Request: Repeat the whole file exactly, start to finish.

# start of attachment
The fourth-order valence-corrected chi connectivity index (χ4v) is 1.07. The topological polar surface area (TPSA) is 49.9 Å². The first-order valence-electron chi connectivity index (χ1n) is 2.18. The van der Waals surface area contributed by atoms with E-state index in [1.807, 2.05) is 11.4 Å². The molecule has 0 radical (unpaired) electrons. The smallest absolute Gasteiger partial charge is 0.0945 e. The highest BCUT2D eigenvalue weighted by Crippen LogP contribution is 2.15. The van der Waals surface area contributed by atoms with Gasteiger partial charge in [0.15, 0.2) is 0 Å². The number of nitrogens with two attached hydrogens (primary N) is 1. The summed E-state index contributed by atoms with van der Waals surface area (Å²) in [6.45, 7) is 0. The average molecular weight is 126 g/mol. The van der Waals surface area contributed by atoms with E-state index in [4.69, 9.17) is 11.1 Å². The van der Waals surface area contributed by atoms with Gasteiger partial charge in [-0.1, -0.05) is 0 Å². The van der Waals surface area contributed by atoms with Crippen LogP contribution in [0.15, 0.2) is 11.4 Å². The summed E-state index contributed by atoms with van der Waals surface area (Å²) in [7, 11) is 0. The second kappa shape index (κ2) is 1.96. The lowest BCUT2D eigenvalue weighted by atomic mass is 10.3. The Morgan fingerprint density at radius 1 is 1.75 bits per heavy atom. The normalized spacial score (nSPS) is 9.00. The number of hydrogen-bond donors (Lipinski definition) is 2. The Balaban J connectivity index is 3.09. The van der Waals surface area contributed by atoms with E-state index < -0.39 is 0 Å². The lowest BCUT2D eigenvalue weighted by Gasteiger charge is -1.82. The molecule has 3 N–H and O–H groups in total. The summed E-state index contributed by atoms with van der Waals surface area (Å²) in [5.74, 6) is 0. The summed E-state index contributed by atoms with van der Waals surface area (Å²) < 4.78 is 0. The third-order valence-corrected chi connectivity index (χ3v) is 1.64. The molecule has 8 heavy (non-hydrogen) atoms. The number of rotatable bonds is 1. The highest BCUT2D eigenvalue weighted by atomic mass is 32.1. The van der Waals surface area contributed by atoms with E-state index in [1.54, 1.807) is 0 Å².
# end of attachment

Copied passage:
The fourth-order valence-corrected chi connectivity index (χ4v) is 1.07. The topological polar surface area (TPSA) is 49.9 Å². The first-order valence-electron chi connectivity index (χ1n) is 2.18. The van der Waals surface area contributed by atoms with E-state index in [1.807, 2.05) is 11.4 Å². The molecule has 0 radical (unpaired) electrons. The smallest absolute Gasteiger partial charge is 0.0945 e. The highest BCUT2D eigenvalue weighted by Crippen LogP contribution is 2.15. The van der Waals surface area contributed by atoms with Gasteiger partial charge in [0.15, 0.2) is 0 Å². The number of nitrogens with two attached hydrogens (primary N) is 1. The summed E-state index contributed by atoms with van der Waals surface area (Å²) in [6.45, 7) is 0. The average molecular weight is 126 g/mol. The van der Waals surface area contributed by atoms with E-state index in [4.69, 9.17) is 11.1 Å². The van der Waals surface area contributed by atoms with Gasteiger partial charge in [-0.1, -0.05) is 0 Å². The van der Waals surface area contributed by atoms with Crippen LogP contribution in [0.15, 0.2) is 11.4 Å². The summed E-state index contributed by atoms with van der Waals surface area (Å²) in [7, 11) is 0. The second kappa shape index (κ2) is 1.96. The lowest BCUT2D eigenvalue weighted by atomic mass is 10.3. The Morgan fingerprint density at radius 1 is 1.75 bits per heavy atom. The normalized spacial score (nSPS) is 9.00. The number of hydrogen-bond donors (Lipinski definition) is 2. The Balaban J connectivity index is 3.09. The van der Waals surface area contributed by atoms with E-state index < -0.39 is 0 Å². The lowest BCUT2D eigenvalue weighted by Gasteiger charge is -1.82. The molecule has 3 N–H and O–H groups in total. The summed E-state index contributed by atoms with van der Waals surface area (Å²) in [5.74, 6) is 0. The summed E-state index contributed by atoms with van der Waals surface area (Å²) < 4.78 is 0. The third-order valence-corrected chi connectivity index (χ3v) is 1.64. The molecule has 8 heavy (non-hydrogen) atoms. The number of rotatable bonds is 1. The highest BCUT2D eigenvalue weighted by atomic mass is 32.1. The van der Waals surface area contributed by atoms with E-state index in [1.54, 1.807) is 0 Å².